A man who relived history to write about it
Boston — Dream dreams and write themm Aye but live them first.m Adm. Samuel Eliot Morison
''I have no imagination,'' Adm. Samuel Eliot Morison once said. ''I can't write about a battlefield until I've been over it, nor about sea warfare unless I've taken part in it.''
Perhaps this modest admission by one of America's foremost historians best explains the admiral's innovative approach to his subject matter.
In the tradition of American historian Francis Parkman and Thucydides of ancient Greece, the admiral, who won seven battle stars in World War II, believed the only way to write history was to live it. Morison's research carried him around the globe - to the paradaisical West Indies, the stormy Straits of Magellan, and to war-strafed Normandy and Okinawa during World War II. Under sail, he retraced the stormy routes taken by Christopher Columbus, Ferdinand Magellan, and other New World explorers.
During his career, Morison wrote 48 books, two of which (his biography of Columbus, ''Admiral of the Ocean Sea'' and ''John Paul Jones'') were awarded Pulitzer Prizes.
Other prominent works include his 15-volume ''History of US Naval Operations in World War II,'' and ''The Oxford History of the American People.'' In the latter, Morison traced the major events in the nation's history from prehistoric times to the assassination of President John F. Kennedy.
In the preface to ''Admiral of the Ocean Sea,'' Morison declares, ''You cannot write a story out of these fifteenth and sixteenth century narratives
that means anything to a modern reader, merely by studying them in a library with the aid of maps. Such armchair navigation is both dull and futile.''
Four-hundred and fifty years after Columbus made his historic voyage to America, Morison decided to make history again by sailing the route as the leader of the Harvard Columbus Expedition. ''My attempt,'' he said, ''was to try to see through Columbus's eyes . . . just as if I had been beside him on the quarterdeck.''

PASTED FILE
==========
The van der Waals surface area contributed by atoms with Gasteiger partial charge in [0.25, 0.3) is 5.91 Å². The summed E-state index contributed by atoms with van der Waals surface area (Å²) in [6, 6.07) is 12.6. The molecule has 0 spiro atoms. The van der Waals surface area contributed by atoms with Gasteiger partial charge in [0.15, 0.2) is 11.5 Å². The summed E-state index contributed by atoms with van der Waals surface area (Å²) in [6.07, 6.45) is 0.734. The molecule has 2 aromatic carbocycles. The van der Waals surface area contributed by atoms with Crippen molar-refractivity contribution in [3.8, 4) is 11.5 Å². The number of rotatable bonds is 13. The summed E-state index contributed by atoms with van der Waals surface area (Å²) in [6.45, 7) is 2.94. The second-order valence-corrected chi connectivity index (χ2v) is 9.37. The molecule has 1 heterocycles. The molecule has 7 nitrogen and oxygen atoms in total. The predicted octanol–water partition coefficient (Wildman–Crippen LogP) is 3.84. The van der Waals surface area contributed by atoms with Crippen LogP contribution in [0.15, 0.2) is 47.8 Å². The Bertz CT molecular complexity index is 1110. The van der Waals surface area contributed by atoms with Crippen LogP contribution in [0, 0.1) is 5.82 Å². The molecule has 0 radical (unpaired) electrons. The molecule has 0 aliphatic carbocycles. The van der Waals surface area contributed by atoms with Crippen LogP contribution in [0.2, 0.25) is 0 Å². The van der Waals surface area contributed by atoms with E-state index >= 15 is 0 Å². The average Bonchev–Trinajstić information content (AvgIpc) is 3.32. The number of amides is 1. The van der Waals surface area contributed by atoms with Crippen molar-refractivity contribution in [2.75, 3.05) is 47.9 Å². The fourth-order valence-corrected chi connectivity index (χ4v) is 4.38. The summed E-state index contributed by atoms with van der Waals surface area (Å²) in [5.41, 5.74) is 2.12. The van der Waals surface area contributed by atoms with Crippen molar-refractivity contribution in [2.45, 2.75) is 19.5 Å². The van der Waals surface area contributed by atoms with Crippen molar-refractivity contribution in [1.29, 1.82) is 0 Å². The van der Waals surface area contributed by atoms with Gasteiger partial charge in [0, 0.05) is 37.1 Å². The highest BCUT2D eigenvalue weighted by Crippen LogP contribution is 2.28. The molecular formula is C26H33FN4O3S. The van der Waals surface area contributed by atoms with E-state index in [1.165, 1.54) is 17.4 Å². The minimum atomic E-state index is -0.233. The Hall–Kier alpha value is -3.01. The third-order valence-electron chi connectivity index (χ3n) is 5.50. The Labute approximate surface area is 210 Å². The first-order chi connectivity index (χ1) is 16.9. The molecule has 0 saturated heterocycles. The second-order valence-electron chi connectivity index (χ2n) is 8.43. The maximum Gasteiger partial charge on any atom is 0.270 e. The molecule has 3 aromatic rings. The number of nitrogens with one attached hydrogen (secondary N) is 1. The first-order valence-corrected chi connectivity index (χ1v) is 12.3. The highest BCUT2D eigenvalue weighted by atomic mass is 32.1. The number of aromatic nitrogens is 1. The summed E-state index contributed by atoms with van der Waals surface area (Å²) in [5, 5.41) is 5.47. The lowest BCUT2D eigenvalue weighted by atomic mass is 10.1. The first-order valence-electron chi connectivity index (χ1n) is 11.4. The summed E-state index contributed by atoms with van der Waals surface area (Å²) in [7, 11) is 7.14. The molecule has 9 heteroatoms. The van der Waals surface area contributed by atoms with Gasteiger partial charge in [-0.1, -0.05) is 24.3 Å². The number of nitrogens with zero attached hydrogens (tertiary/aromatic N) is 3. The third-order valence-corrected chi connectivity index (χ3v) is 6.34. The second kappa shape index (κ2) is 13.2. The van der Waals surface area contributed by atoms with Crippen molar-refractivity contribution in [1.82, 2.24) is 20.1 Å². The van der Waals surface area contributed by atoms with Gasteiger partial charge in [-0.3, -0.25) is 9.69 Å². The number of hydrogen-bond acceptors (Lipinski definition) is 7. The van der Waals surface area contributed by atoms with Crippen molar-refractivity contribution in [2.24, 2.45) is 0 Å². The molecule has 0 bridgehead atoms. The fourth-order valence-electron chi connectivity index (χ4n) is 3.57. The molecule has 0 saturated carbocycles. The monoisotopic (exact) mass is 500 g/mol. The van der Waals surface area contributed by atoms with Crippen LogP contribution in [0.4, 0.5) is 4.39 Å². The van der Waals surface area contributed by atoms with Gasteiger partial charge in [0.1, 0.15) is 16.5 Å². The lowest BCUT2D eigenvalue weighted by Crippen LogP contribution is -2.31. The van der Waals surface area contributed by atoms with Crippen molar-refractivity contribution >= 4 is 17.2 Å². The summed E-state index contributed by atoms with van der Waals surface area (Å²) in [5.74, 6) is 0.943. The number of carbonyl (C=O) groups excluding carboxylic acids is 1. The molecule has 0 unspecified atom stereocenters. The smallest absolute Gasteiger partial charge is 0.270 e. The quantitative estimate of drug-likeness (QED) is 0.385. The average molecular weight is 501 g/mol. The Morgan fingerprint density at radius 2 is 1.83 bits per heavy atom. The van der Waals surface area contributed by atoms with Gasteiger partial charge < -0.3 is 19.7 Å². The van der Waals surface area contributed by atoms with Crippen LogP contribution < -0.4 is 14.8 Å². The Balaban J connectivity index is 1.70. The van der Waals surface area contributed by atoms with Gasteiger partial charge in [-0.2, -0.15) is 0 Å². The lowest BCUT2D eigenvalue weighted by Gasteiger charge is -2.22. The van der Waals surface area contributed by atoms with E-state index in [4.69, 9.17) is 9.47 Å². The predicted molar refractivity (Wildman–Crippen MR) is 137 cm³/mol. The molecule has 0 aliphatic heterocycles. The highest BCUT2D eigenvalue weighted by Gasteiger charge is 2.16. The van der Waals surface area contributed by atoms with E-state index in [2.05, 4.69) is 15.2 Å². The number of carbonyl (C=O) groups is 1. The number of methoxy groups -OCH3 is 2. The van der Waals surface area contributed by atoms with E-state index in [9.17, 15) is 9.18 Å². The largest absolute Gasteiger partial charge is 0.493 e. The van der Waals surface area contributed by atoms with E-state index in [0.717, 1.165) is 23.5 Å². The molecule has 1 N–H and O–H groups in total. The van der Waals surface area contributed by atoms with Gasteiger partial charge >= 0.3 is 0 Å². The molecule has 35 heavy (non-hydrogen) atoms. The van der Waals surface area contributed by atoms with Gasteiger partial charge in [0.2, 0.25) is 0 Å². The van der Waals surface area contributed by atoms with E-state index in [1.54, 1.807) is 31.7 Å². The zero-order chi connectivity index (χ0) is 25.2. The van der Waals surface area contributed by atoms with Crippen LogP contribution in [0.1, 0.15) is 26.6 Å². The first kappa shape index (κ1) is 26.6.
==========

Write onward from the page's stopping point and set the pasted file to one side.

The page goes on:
In planning the Columbus expedition, Morrison drew upon nearly 20 years of ''armchair navigation.'' He hoped to authenticate the journey as far as possible. He sailed in a 140-foot schooner, which was designed to approximate the sailing conditions of Columbus's ships, the Nina, Pinta, and Santa Maria.
Morison described sailing up to San Salvador and seeing the same sight Columbus had seen 450 years before. Morison wrote in his log, ''Why, you can even figure out where he must have gone ashore. You don't know where he went ashore, but as a seaman, you know he just couldn't have gone ashore any place else.''
Dr. Henry Wade, Morison's colleague at Harvard, remarks, ''The Columbus enterprise could not have been made by just any old salt. In preparing for this journey a thorough knowledge of Latin, Spanish, Italian, and Portuguese was requisite because a tremendous amount of research had to be done in preparation for the sail and the book which followed.''
The end result was the writing of ''Admiral of the Ocean Sea.'' George Gloss, the proprietor of the Brattle Book Shop in Boston (which Morison used to frequent), says, ''This book and so much of Morison's work is a favorite with our clientele because he provides the reader with an intimate sense of time, place, and person rather than a docket full of statistics.''
Morison was, in fact, as much concerned with the character of Columbus as he was with the journey which changed the complexion of world history. In writing about Columbus, Morison explained, ''This dualism (the man of the Middle Ages and the modern man commingled in Columbus) makes the character and career of Columbus a puzzle to the dull-witted, a delight to the discerning.''